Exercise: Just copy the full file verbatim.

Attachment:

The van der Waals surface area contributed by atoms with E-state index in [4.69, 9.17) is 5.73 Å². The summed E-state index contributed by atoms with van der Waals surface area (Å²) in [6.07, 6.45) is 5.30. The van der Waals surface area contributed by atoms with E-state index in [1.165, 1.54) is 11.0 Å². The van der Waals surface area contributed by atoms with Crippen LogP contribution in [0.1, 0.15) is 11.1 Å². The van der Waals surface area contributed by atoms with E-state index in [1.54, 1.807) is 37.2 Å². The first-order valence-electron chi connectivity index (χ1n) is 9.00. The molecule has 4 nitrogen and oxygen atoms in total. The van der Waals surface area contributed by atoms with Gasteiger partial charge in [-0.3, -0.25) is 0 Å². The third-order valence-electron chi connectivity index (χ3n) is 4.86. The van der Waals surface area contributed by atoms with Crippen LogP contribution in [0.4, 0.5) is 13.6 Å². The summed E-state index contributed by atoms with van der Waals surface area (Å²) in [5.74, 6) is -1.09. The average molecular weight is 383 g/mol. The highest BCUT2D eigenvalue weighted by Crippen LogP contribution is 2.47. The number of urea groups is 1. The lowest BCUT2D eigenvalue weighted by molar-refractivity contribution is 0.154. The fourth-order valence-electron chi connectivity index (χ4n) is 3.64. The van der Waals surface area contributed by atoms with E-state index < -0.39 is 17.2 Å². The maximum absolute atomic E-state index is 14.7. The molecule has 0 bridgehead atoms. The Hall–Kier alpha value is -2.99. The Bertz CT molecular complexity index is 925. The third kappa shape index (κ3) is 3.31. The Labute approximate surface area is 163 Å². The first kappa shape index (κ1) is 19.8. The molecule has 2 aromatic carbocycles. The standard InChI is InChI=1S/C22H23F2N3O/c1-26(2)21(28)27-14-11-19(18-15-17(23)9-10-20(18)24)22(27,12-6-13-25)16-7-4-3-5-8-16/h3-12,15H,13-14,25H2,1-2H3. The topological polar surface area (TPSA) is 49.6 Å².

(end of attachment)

The van der Waals surface area contributed by atoms with E-state index in [4.69, 9.17) is 5.73 Å². The summed E-state index contributed by atoms with van der Waals surface area (Å²) in [6.07, 6.45) is 5.30. The van der Waals surface area contributed by atoms with E-state index in [1.165, 1.54) is 11.0 Å². The van der Waals surface area contributed by atoms with Crippen LogP contribution in [0.1, 0.15) is 11.1 Å². The van der Waals surface area contributed by atoms with E-state index in [1.54, 1.807) is 37.2 Å². The first-order valence-electron chi connectivity index (χ1n) is 9.00. The molecule has 4 nitrogen and oxygen atoms in total. The van der Waals surface area contributed by atoms with Gasteiger partial charge in [-0.3, -0.25) is 0 Å². The third-order valence-electron chi connectivity index (χ3n) is 4.86. The van der Waals surface area contributed by atoms with Crippen LogP contribution in [0.4, 0.5) is 13.6 Å². The summed E-state index contributed by atoms with van der Waals surface area (Å²) in [5.74, 6) is -1.09. The average molecular weight is 383 g/mol. The highest BCUT2D eigenvalue weighted by Crippen LogP contribution is 2.47. The number of urea groups is 1. The lowest BCUT2D eigenvalue weighted by molar-refractivity contribution is 0.154. The fourth-order valence-electron chi connectivity index (χ4n) is 3.64. The van der Waals surface area contributed by atoms with E-state index < -0.39 is 17.2 Å². The maximum absolute atomic E-state index is 14.7. The molecule has 0 bridgehead atoms. The Hall–Kier alpha value is -2.99. The Bertz CT molecular complexity index is 925. The third kappa shape index (κ3) is 3.31. The Labute approximate surface area is 163 Å². The first kappa shape index (κ1) is 19.8. The molecule has 2 aromatic carbocycles. The standard InChI is InChI=1S/C22H23F2N3O/c1-26(2)21(28)27-14-11-19(18-15-17(23)9-10-20(18)24)22(27,12-6-13-25)16-7-4-3-5-8-16/h3-12,15H,13-14,25H2,1-2H3. The topological polar surface area (TPSA) is 49.6 Å².